South Milton Ley Nature Reserve is a sixteen-hectare wildlife refuge designated as a Site of Special Scientific Interest. It includes Devon’s second largest reedbed and together with South Huish Nature Reserve in the adjacent valley and the nearby coastline is visited by up to 200 bird species in a typical year.
Devon Birds acquired the core reedbed in 1976 and has added to the original landholding in stages to form buffer zones around the margins. Active management has increased the area of reedbed by two hectares and extensive planting in the buffer zones has provided shelter and food for birds. The Ley lies in a shallow coastal river valley separated from the sea by a sand bar. Adjacent to this bar, the waters of the Ley are slightly brackish but upstream they give way to a freshwater reedbed, with only limited areas of open water, which supports a diverse community of species characteristic of the habitat.
The water level in the Reserve depends on the height of the sand bar. Wave action can build this up and flood the Reserve for up to half-a-mile inland for weeks at a time. The floods occur most frequently in winter and subside when a storm or the pressure of water breaches the sandbank.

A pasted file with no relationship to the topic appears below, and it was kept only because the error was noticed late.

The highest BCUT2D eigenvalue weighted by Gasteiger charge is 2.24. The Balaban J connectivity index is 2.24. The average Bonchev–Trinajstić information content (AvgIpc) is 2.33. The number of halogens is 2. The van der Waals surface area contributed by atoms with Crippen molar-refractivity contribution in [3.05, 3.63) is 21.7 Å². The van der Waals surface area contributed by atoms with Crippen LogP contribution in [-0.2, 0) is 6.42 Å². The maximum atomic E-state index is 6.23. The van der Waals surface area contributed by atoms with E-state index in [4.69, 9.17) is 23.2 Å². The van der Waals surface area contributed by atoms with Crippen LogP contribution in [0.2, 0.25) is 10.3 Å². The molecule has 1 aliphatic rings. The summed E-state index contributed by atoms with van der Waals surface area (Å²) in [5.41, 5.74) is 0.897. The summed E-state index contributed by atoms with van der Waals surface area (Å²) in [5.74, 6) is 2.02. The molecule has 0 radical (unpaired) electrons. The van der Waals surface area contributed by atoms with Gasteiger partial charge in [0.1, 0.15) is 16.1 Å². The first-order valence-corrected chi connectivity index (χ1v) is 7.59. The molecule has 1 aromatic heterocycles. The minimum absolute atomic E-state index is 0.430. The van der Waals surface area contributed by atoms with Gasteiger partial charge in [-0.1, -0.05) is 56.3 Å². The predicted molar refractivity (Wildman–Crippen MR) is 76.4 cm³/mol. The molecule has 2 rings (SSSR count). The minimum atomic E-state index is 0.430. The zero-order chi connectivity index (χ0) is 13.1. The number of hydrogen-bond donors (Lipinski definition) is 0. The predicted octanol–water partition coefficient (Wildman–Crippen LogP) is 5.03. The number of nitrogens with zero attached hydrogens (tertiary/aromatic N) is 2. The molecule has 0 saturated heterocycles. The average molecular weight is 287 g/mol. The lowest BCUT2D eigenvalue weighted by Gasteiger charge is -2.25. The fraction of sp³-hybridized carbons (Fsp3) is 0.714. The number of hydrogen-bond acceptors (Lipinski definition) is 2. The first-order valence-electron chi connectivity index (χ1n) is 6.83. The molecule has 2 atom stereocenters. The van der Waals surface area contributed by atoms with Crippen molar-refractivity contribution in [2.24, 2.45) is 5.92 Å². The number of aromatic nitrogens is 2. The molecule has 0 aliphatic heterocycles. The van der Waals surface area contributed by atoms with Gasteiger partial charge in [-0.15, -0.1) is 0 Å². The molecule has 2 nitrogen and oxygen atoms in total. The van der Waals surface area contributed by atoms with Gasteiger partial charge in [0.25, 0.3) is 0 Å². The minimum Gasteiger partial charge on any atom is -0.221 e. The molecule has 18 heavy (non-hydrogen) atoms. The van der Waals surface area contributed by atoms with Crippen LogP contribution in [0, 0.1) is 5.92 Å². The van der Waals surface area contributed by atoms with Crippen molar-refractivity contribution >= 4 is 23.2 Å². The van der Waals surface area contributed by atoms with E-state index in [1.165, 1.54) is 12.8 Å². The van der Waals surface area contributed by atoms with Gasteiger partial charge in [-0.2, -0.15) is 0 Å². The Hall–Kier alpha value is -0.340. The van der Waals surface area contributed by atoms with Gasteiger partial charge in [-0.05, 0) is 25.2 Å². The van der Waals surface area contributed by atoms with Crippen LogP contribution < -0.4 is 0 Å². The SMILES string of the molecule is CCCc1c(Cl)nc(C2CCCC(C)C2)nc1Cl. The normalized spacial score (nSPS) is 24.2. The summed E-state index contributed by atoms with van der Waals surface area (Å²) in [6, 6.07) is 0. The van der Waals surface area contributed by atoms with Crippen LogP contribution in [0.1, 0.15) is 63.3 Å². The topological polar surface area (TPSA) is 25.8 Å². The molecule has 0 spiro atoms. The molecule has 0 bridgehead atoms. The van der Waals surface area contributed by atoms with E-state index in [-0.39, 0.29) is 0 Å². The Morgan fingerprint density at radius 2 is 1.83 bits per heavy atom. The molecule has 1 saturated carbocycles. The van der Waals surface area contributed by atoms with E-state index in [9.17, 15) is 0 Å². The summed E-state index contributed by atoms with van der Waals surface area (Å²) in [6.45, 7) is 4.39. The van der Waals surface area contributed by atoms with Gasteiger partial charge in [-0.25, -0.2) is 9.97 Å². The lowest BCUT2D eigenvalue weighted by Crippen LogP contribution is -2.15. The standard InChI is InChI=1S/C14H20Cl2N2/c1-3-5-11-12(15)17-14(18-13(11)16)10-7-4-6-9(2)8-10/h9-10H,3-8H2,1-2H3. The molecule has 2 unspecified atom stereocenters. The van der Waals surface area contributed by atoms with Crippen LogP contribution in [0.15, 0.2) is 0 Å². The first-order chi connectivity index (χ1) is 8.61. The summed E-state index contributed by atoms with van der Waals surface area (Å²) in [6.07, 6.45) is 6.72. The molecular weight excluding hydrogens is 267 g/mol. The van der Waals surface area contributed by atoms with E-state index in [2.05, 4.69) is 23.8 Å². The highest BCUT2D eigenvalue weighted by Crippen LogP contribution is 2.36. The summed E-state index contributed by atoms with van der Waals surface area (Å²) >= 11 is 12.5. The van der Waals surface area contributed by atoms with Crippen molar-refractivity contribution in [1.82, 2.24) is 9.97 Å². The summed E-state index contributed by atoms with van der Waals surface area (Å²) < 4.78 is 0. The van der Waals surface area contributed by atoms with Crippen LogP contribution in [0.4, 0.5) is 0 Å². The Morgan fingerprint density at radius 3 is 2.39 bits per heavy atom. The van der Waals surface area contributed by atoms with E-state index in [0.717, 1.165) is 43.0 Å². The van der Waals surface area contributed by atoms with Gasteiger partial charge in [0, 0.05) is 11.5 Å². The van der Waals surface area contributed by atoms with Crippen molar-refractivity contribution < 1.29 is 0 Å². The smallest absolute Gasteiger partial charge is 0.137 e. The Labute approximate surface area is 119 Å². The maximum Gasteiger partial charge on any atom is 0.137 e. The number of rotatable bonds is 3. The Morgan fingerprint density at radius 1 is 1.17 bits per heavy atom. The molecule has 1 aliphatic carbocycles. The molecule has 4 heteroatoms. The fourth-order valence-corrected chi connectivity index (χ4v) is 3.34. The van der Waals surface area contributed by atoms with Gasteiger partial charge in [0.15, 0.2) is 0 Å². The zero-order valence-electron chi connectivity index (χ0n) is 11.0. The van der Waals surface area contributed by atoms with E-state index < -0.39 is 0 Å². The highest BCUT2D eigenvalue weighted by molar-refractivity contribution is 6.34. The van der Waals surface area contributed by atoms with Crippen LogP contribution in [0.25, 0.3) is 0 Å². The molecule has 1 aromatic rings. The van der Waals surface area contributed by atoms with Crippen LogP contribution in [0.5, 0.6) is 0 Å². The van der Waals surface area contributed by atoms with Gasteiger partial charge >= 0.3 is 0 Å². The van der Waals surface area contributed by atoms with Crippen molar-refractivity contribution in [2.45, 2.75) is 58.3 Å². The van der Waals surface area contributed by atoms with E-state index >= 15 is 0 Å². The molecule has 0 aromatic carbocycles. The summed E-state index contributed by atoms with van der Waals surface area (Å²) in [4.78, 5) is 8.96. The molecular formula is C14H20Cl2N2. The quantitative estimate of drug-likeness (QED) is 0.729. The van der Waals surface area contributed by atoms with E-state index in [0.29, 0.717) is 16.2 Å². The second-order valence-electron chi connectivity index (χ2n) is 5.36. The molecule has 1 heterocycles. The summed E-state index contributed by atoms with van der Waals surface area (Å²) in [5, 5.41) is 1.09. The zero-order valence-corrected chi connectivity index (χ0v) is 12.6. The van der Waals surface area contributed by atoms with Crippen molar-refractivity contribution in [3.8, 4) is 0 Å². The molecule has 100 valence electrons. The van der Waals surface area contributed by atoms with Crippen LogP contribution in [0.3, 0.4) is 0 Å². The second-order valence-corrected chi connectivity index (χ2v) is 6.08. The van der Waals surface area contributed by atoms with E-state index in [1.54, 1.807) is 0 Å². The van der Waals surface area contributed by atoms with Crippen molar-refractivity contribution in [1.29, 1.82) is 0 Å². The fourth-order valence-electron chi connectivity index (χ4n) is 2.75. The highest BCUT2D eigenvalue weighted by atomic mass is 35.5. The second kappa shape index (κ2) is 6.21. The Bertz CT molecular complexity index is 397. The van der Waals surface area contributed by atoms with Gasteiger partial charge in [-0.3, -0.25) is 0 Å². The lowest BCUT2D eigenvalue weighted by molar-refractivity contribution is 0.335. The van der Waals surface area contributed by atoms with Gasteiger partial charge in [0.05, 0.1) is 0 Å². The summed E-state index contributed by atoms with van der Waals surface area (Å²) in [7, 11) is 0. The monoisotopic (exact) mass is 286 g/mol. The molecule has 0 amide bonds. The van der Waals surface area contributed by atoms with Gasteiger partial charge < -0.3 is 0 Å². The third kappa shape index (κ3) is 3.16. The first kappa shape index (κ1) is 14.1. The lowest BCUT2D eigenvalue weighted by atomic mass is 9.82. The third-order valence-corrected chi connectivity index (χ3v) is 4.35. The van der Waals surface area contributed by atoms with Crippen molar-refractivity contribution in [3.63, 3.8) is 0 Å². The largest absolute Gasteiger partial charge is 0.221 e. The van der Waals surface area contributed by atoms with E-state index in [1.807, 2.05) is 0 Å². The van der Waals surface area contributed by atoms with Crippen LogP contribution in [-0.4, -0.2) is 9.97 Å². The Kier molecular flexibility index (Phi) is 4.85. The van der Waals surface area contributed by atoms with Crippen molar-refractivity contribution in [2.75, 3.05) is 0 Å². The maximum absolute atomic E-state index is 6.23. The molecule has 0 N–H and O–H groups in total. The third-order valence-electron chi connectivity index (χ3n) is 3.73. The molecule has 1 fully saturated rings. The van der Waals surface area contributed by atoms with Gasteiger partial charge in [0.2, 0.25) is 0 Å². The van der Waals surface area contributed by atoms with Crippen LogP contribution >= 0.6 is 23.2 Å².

South Milton Ley Nature Reserve is located on the south coast of Devon, 30 km south-east of Plymouth and 9 km to the west of Kingsbridge. Occupying a shallow valley 100-150 metres wide, running north-east for 1.5 km from the coast at Thurlestone Sands from which it is separated by a shallow sand bar, the reserve is the most westerly Phragmites reedbed in Devon of over 10 ha in area and forms an important link in a chain of reedbeds running along the south-west coast of England from Radipole Lake RSPB Reserve in Dorset to Marazion Marsh RSPB Reserve in Cornwall. The Reserve can be reached either through the village of South Milton or through Thurlestone. The South Milton route leads to a National Trust car park on the South side of the Reserve at South Milton Sands. This car park also overlooks South Huish Nature Reserve. The Thurlestone route leads to a private car park on the North side of the Reserve, which has an elevated view of Thurlestone Bay. The car parks are very busy in summer and on sunny days can be full well before noon.